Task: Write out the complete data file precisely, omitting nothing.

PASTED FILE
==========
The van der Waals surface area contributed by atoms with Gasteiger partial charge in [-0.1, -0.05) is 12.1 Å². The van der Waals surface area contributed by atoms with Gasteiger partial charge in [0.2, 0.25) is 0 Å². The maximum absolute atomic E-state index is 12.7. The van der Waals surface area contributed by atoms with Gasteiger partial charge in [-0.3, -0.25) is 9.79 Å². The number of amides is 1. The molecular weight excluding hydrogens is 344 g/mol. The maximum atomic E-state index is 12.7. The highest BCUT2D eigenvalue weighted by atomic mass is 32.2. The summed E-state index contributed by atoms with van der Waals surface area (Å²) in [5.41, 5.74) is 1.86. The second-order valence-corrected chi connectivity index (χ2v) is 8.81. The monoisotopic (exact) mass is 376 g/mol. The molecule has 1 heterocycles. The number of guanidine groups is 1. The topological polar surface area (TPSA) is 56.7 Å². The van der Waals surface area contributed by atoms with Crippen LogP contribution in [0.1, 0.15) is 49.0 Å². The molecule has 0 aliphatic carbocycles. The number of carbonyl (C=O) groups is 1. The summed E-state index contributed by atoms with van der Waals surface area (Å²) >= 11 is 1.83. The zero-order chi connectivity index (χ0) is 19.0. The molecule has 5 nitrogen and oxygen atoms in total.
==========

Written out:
The van der Waals surface area contributed by atoms with Gasteiger partial charge in [-0.1, -0.05) is 12.1 Å². The van der Waals surface area contributed by atoms with Gasteiger partial charge in [0.2, 0.25) is 0 Å². The maximum absolute atomic E-state index is 12.7. The van der Waals surface area contributed by atoms with Gasteiger partial charge in [-0.3, -0.25) is 9.79 Å². The number of amides is 1. The molecular weight excluding hydrogens is 344 g/mol. The maximum atomic E-state index is 12.7. The highest BCUT2D eigenvalue weighted by atomic mass is 32.2. The summed E-state index contributed by atoms with van der Waals surface area (Å²) in [5.41, 5.74) is 1.86. The second-order valence-corrected chi connectivity index (χ2v) is 8.81. The monoisotopic (exact) mass is 376 g/mol. The molecule has 1 heterocycles. The number of guanidine groups is 1. The topological polar surface area (TPSA) is 56.7 Å². The van der Waals surface area contributed by atoms with Crippen LogP contribution in [0.1, 0.15) is 49.0 Å². The molecule has 0 aliphatic carbocycles. The number of carbonyl (C=O) groups is 1. The summed E-state index contributed by atoms with van der Waals surface area (Å²) >= 11 is 1.83. The zero-order chi connectivity index (χ0) is 19.0. The molecule has 5 nitrogen and oxygen atoms in total.